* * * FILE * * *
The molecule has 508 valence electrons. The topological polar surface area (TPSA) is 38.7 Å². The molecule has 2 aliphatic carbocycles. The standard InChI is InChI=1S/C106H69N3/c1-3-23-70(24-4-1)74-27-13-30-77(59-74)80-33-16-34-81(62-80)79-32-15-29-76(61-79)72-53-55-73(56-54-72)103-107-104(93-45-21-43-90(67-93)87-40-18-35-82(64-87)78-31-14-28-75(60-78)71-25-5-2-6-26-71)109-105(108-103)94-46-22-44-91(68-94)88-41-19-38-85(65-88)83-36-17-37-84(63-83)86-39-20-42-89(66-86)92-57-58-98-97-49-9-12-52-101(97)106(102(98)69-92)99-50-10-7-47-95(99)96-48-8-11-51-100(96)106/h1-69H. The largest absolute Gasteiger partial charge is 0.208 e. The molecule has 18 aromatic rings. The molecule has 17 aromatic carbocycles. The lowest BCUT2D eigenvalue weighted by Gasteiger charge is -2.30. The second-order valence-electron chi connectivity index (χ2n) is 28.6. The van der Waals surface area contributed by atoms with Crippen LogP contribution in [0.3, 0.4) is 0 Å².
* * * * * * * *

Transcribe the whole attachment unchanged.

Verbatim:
The molecule has 508 valence electrons. The topological polar surface area (TPSA) is 38.7 Å². The molecule has 2 aliphatic carbocycles. The standard InChI is InChI=1S/C106H69N3/c1-3-23-70(24-4-1)74-27-13-30-77(59-74)80-33-16-34-81(62-80)79-32-15-29-76(61-79)72-53-55-73(56-54-72)103-107-104(93-45-21-43-90(67-93)87-40-18-35-82(64-87)78-31-14-28-75(60-78)71-25-5-2-6-26-71)109-105(108-103)94-46-22-44-91(68-94)88-41-19-38-85(65-88)83-36-17-37-84(63-83)86-39-20-42-89(66-86)92-57-58-98-97-49-9-12-52-101(97)106(102(98)69-92)99-50-10-7-47-95(99)96-48-8-11-51-100(96)106/h1-69H. The largest absolute Gasteiger partial charge is 0.208 e. The molecule has 18 aromatic rings. The molecule has 17 aromatic carbocycles. The lowest BCUT2D eigenvalue weighted by Gasteiger charge is -2.30. The second-order valence-electron chi connectivity index (χ2n) is 28.6. The van der Waals surface area contributed by atoms with Crippen LogP contribution in [0.3, 0.4) is 0 Å².